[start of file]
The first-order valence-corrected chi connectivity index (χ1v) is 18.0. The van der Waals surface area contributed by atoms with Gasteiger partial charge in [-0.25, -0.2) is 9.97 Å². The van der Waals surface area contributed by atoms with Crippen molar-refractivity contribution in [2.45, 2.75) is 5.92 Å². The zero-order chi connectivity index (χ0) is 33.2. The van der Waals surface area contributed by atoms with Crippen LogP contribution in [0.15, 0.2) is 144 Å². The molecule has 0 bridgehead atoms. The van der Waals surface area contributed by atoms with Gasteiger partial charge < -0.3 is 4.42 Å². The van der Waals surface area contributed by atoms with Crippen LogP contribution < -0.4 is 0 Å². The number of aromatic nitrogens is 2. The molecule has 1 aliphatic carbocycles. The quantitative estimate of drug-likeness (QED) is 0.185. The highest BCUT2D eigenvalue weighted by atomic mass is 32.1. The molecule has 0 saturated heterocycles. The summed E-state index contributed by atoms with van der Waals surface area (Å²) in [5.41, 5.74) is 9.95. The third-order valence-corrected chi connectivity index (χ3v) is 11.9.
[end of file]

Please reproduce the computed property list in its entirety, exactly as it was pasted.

The first-order valence-corrected chi connectivity index (χ1v) is 18.0. The van der Waals surface area contributed by atoms with Gasteiger partial charge in [-0.25, -0.2) is 9.97 Å². The van der Waals surface area contributed by atoms with Crippen molar-refractivity contribution in [2.45, 2.75) is 5.92 Å². The zero-order chi connectivity index (χ0) is 33.2. The van der Waals surface area contributed by atoms with Crippen LogP contribution in [0.15, 0.2) is 144 Å². The molecule has 0 bridgehead atoms. The van der Waals surface area contributed by atoms with Gasteiger partial charge < -0.3 is 4.42 Å². The van der Waals surface area contributed by atoms with Crippen LogP contribution < -0.4 is 0 Å². The number of aromatic nitrogens is 2. The molecule has 1 aliphatic carbocycles. The quantitative estimate of drug-likeness (QED) is 0.185. The highest BCUT2D eigenvalue weighted by atomic mass is 32.1. The molecule has 0 saturated heterocycles. The summed E-state index contributed by atoms with van der Waals surface area (Å²) in [5.41, 5.74) is 9.95. The third-order valence-corrected chi connectivity index (χ3v) is 11.9.